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Possibly Not So Advanced

Advanced Placement (AP) classes seem to be in the news a lot these days, including a big mention in the state of the union address. However, a new study is questioning whether AP science courses are as rigorous as they should be.

The classes are touted as college-level work for high school students to give them an edge in the fierce competition for college, but the study by a Harvard senior lecturer in astronomy and a University of Virginia assistant professor found that students who scored high on the exams in biology, chemistry, and physics didn’t earn much better grades than students who never took the advanced classes.

The findings come at the same time that some top level universities are making it harder to use AP credits to skip entry level science classes because of concerns by some professors that students don’t have a good foundation in subjects like biology and physics.

The College Board, keeper of the AP flame, is disputing the findings based on both the sample size and for only including students enrolled in beginning level college classes, “not those who tested out of them and registered for higher-level classes”.

However, the Board is still concerned enough about the quality of the AP program to launch their own national audit of the classes. Among the issues they need to address are both teacher training and the pressure to water down course requirements as schools push more students to take AP classes.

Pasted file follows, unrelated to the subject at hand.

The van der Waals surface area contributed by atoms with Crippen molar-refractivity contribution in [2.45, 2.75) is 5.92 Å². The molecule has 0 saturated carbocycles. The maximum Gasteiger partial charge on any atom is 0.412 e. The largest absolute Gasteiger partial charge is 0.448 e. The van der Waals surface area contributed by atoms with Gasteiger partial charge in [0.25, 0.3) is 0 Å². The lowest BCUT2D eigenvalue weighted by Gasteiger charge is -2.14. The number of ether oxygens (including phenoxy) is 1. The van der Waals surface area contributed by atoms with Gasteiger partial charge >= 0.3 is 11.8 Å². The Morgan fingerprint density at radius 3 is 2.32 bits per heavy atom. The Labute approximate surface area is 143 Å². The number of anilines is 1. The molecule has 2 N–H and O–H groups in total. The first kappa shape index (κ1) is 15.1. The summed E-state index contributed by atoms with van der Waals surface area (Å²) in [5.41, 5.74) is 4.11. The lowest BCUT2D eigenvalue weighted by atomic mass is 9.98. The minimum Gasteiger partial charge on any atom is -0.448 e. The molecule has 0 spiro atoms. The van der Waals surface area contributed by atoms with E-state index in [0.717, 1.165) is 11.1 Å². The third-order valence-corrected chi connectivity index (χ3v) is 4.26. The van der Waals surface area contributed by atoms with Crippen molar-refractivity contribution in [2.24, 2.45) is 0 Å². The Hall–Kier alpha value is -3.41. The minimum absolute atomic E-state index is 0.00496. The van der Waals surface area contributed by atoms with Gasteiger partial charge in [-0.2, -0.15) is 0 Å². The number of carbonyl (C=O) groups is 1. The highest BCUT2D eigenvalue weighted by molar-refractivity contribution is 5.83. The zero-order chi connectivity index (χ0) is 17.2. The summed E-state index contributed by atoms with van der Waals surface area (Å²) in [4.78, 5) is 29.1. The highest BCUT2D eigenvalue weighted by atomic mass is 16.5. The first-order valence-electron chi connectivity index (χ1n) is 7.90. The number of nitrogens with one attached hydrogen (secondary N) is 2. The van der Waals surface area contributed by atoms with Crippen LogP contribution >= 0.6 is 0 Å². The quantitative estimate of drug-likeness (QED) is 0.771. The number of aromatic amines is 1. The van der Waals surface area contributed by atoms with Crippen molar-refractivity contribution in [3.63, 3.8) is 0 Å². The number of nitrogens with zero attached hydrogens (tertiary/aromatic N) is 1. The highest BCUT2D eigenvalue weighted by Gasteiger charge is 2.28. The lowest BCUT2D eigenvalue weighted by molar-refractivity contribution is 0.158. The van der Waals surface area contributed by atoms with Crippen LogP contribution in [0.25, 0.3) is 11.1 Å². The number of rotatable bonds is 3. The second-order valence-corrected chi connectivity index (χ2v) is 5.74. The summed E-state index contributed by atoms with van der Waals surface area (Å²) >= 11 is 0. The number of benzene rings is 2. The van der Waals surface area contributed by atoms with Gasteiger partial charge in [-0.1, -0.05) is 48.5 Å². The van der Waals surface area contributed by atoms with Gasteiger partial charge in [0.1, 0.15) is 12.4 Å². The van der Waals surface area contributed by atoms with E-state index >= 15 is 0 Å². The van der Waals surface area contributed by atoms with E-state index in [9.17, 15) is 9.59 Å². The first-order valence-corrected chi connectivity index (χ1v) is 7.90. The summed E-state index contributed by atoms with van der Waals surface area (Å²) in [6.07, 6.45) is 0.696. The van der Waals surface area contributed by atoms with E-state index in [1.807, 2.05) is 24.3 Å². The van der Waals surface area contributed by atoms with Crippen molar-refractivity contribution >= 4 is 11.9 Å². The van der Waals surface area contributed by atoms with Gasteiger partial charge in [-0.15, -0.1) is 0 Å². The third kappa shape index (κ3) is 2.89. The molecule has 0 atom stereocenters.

advanced placement, high school

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2 Comments

  1. I think far too much emphasis is placed on AP courses. I see it on some level with the G&T placement in my school (something I wrote about toeday) but a friend who teaches high school English warns me it’s not much better on her level.

  2. AP courses are on the minds of some of the locals here. One of the ways our high school has given opprotunities to upperclassmen is by partnering with a local university to offer classes for college credit. The parents have to pay for the classes, but its a fraction of college tuiton and those who take all the courses come into freshman year of college with 15 credits. Plus these kids get a taste of (presumably) rigorous college level material.

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